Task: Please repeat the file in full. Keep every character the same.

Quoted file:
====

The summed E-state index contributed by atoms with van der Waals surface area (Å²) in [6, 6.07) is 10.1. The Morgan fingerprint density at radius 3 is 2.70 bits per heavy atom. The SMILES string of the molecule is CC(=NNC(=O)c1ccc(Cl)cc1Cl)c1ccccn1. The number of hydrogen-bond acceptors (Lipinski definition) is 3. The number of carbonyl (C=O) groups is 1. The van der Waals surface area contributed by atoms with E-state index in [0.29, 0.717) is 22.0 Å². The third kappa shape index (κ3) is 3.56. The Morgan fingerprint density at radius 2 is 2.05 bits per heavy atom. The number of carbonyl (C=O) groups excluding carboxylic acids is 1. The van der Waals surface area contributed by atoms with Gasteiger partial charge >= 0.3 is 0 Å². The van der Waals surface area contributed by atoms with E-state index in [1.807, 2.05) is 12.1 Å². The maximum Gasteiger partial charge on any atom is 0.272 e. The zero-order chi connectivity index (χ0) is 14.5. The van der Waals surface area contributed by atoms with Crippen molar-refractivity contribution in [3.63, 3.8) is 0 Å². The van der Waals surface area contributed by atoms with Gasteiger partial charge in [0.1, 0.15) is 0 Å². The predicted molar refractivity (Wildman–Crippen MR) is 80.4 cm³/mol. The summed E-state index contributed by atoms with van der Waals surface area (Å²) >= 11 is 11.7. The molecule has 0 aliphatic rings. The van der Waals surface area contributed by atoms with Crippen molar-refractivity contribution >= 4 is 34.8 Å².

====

The summed E-state index contributed by atoms with van der Waals surface area (Å²) in [6, 6.07) is 10.1. The Morgan fingerprint density at radius 3 is 2.70 bits per heavy atom. The SMILES string of the molecule is CC(=NNC(=O)c1ccc(Cl)cc1Cl)c1ccccn1. The number of hydrogen-bond acceptors (Lipinski definition) is 3. The number of carbonyl (C=O) groups is 1. The van der Waals surface area contributed by atoms with E-state index in [0.29, 0.717) is 22.0 Å². The third kappa shape index (κ3) is 3.56. The Morgan fingerprint density at radius 2 is 2.05 bits per heavy atom. The number of carbonyl (C=O) groups excluding carboxylic acids is 1. The van der Waals surface area contributed by atoms with Gasteiger partial charge >= 0.3 is 0 Å². The van der Waals surface area contributed by atoms with E-state index in [1.807, 2.05) is 12.1 Å². The maximum Gasteiger partial charge on any atom is 0.272 e. The zero-order chi connectivity index (χ0) is 14.5. The van der Waals surface area contributed by atoms with Crippen molar-refractivity contribution in [3.63, 3.8) is 0 Å². The van der Waals surface area contributed by atoms with Gasteiger partial charge in [0.1, 0.15) is 0 Å². The predicted molar refractivity (Wildman–Crippen MR) is 80.4 cm³/mol. The summed E-state index contributed by atoms with van der Waals surface area (Å²) >= 11 is 11.7. The molecule has 0 aliphatic rings. The van der Waals surface area contributed by atoms with Crippen molar-refractivity contribution >= 4 is 34.8 Å².